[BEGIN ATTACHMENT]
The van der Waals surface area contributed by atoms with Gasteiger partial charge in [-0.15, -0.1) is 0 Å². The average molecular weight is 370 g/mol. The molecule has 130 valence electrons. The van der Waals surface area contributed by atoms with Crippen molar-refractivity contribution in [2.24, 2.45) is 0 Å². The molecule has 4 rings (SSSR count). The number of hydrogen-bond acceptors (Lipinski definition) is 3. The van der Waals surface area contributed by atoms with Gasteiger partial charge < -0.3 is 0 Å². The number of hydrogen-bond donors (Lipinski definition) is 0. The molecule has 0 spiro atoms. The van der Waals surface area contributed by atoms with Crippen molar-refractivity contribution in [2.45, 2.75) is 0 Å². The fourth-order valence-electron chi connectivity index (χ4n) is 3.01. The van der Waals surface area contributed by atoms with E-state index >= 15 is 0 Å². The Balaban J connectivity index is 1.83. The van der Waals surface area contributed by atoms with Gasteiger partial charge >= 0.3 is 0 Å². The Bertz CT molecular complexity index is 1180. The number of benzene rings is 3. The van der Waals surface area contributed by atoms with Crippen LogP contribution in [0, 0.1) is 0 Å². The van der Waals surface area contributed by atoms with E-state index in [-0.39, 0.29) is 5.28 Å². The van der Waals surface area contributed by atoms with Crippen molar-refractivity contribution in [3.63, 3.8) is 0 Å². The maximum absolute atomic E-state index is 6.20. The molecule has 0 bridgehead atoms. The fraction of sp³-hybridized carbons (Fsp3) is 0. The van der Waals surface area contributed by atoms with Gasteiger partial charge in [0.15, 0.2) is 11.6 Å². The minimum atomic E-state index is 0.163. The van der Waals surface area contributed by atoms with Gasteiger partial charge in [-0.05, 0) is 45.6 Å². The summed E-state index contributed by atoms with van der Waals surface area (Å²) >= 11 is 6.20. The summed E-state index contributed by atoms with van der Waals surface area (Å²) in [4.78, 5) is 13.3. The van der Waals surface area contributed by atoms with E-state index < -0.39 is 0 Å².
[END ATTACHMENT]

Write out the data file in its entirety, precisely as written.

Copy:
The van der Waals surface area contributed by atoms with Gasteiger partial charge in [-0.15, -0.1) is 0 Å². The average molecular weight is 370 g/mol. The molecule has 130 valence electrons. The van der Waals surface area contributed by atoms with Crippen molar-refractivity contribution in [2.24, 2.45) is 0 Å². The molecule has 4 rings (SSSR count). The number of hydrogen-bond acceptors (Lipinski definition) is 3. The van der Waals surface area contributed by atoms with Gasteiger partial charge < -0.3 is 0 Å². The number of hydrogen-bond donors (Lipinski definition) is 0. The molecule has 0 spiro atoms. The van der Waals surface area contributed by atoms with Crippen molar-refractivity contribution in [2.45, 2.75) is 0 Å². The fourth-order valence-electron chi connectivity index (χ4n) is 3.01. The van der Waals surface area contributed by atoms with E-state index >= 15 is 0 Å². The Balaban J connectivity index is 1.83. The van der Waals surface area contributed by atoms with Gasteiger partial charge >= 0.3 is 0 Å². The Bertz CT molecular complexity index is 1180. The number of benzene rings is 3. The van der Waals surface area contributed by atoms with Crippen LogP contribution in [0, 0.1) is 0 Å². The van der Waals surface area contributed by atoms with E-state index in [-0.39, 0.29) is 5.28 Å². The van der Waals surface area contributed by atoms with Crippen molar-refractivity contribution in [3.63, 3.8) is 0 Å². The maximum absolute atomic E-state index is 6.20. The molecule has 0 bridgehead atoms. The fraction of sp³-hybridized carbons (Fsp3) is 0. The van der Waals surface area contributed by atoms with Gasteiger partial charge in [0.15, 0.2) is 11.6 Å². The minimum atomic E-state index is 0.163. The van der Waals surface area contributed by atoms with Gasteiger partial charge in [-0.05, 0) is 45.6 Å². The summed E-state index contributed by atoms with van der Waals surface area (Å²) >= 11 is 6.20. The summed E-state index contributed by atoms with van der Waals surface area (Å²) in [4.78, 5) is 13.3. The van der Waals surface area contributed by atoms with E-state index < -0.39 is 0 Å².